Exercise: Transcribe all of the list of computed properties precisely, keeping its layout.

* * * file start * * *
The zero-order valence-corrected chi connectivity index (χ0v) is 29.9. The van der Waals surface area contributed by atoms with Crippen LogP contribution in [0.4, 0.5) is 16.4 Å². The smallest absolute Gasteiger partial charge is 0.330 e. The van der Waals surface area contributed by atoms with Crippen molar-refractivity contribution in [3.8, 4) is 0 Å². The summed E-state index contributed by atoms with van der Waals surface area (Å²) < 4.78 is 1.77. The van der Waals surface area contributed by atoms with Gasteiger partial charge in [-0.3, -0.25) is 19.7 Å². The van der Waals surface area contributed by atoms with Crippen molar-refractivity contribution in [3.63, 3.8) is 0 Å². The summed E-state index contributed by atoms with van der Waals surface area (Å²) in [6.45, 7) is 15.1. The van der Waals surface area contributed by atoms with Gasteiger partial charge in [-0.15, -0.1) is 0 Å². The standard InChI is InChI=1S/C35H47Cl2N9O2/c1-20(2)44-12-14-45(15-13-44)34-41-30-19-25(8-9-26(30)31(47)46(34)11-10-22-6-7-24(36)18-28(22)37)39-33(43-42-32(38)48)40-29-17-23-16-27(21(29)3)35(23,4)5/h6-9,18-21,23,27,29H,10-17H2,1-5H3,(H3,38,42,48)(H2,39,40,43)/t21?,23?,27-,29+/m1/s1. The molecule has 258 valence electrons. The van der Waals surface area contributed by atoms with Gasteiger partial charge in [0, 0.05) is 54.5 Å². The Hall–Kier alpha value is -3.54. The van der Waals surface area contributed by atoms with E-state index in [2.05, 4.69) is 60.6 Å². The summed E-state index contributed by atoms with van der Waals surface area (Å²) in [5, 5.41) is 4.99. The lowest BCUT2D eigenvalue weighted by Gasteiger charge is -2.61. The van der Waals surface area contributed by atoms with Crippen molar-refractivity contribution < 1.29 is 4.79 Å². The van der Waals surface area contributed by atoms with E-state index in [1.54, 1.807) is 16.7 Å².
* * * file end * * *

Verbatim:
The zero-order valence-corrected chi connectivity index (χ0v) is 29.9. The van der Waals surface area contributed by atoms with Crippen LogP contribution in [0.4, 0.5) is 16.4 Å². The smallest absolute Gasteiger partial charge is 0.330 e. The van der Waals surface area contributed by atoms with Crippen molar-refractivity contribution in [3.8, 4) is 0 Å². The summed E-state index contributed by atoms with van der Waals surface area (Å²) < 4.78 is 1.77. The van der Waals surface area contributed by atoms with Gasteiger partial charge in [-0.3, -0.25) is 19.7 Å². The van der Waals surface area contributed by atoms with Crippen molar-refractivity contribution in [3.63, 3.8) is 0 Å². The summed E-state index contributed by atoms with van der Waals surface area (Å²) in [6.45, 7) is 15.1. The van der Waals surface area contributed by atoms with Gasteiger partial charge in [-0.15, -0.1) is 0 Å². The standard InChI is InChI=1S/C35H47Cl2N9O2/c1-20(2)44-12-14-45(15-13-44)34-41-30-19-25(8-9-26(30)31(47)46(34)11-10-22-6-7-24(36)18-28(22)37)39-33(43-42-32(38)48)40-29-17-23-16-27(21(29)3)35(23,4)5/h6-9,18-21,23,27,29H,10-17H2,1-5H3,(H3,38,42,48)(H2,39,40,43)/t21?,23?,27-,29+/m1/s1. The molecule has 258 valence electrons. The van der Waals surface area contributed by atoms with Gasteiger partial charge in [0, 0.05) is 54.5 Å². The Hall–Kier alpha value is -3.54. The van der Waals surface area contributed by atoms with E-state index in [2.05, 4.69) is 60.6 Å². The summed E-state index contributed by atoms with van der Waals surface area (Å²) in [5, 5.41) is 4.99. The lowest BCUT2D eigenvalue weighted by Gasteiger charge is -2.61. The van der Waals surface area contributed by atoms with Crippen molar-refractivity contribution < 1.29 is 4.79 Å². The van der Waals surface area contributed by atoms with E-state index in [1.54, 1.807) is 16.7 Å².